I had the chance to observe "real life" during my stay.  When you go on a short term missions trip, you often end up in nice housing, everything is set up to accommodate American tastes, and life is all planned out and the schedule full.  This wasn't like that.  I stayed at first in the Kalema home with an outdoor pit latrine.  A month and a half with no running water or toilet.  I had to learn to do things like everyone else in the country does it.  I had to wash my hair with a bucket and a basin, try to wash my body  with washcloths and baby wipes.  (Ok, so they don't have baby wipes)  I had to learn to not only pee in a hole, but poop as well, and of course, the new diet causes diarrhea for a couple weeks right?  Good luck!  Real life.  It's not pretty.

I saw how the girls work all day, cooking, washing, cleaning... it all takes so much longer by hand.  I asked to help a few times, but they just laughed at me and refused.  One time the 17 yr old maid gave me a matooke and a knife and showed me how to peel.  Instantly, every kid in the vicinity was there gathered around to watch and laugh.  Doing everything by hand takes a long time and is really hard on their backs.

I saw how hard the men work for so little money.  I saw how jobs usually seem to be sunup to sundown, 7 days a week.  It made me sad.  Where do they do life?  When do they get to enjoy time with family, or go do something fun?  I asked Alex and he just looked at me in shock.  "I never thought about that!"  ???  I looked at this culture that is living in survival mode wondering, Why survive if you can't enjoy life at least a little?  Harsh reality broke my heart.  They work so hard, yet they don't seem to be able to get ahead.  They're just surviving.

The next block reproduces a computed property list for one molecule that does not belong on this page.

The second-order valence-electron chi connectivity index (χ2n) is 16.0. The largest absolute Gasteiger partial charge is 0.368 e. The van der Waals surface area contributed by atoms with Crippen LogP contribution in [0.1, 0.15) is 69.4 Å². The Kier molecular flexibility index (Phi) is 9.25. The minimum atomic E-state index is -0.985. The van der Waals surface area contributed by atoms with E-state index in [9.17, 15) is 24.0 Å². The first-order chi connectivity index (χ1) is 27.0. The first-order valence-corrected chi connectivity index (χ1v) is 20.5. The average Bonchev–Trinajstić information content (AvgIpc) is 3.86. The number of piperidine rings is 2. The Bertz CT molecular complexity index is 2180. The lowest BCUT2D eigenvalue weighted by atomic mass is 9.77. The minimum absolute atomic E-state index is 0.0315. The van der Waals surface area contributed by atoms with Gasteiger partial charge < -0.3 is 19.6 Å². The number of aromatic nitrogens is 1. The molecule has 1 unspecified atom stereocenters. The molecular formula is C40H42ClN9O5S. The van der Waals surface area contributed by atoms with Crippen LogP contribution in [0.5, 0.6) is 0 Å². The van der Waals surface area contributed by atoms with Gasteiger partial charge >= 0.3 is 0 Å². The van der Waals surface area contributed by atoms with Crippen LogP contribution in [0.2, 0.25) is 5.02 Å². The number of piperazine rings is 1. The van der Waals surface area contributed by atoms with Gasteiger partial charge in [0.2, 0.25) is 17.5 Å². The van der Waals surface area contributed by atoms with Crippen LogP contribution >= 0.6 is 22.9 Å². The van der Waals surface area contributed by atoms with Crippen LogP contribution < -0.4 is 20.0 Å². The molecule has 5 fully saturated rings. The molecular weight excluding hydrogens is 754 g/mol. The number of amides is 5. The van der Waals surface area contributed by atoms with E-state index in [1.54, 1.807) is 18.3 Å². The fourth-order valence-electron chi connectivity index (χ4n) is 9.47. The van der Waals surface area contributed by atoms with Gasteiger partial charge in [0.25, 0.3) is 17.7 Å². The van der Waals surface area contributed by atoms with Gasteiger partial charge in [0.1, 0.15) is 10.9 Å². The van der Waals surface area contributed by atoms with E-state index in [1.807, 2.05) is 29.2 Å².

I met some amazing wonderful people, the board members of Won Generation Africa.  This small band of believers has a goal to find a need and meet it.  They don't have a lot of resources, but they're still doing anything they can to help out the people around them.  It's so awesome!  I will be joining their efforts when I return.  So many of the dreams I have had are already beginning to take shape within this little group.  What I realized I bring to the table is fresh ideas.  Coming from an entirely different culture means I've had the chance to see things that they haven't.  I can tell them about things they've never heard of, and together we can make a difference.  I'm excited to get back and start dreaming together again and seeing what God will do.

So all in all, the trip was wonderful.  I learned a ton, I suffered a bit, and I made some amazing new friends.  I now have a much better idea of what direction to go.  Before I had a lot of dreams but no idea how to go about starting anything.  God has placed me with a group that is already moving, so I will now just be able to join in and bring my resources to the table.  God is so good, so wise.  Always knows what's up before we do.  He is faithful to provide all we need to do what He has created us to do.

1 comment:

  1. I loved reading this. Gives me so much better an idea of your time there. I can't wait to see what comes next!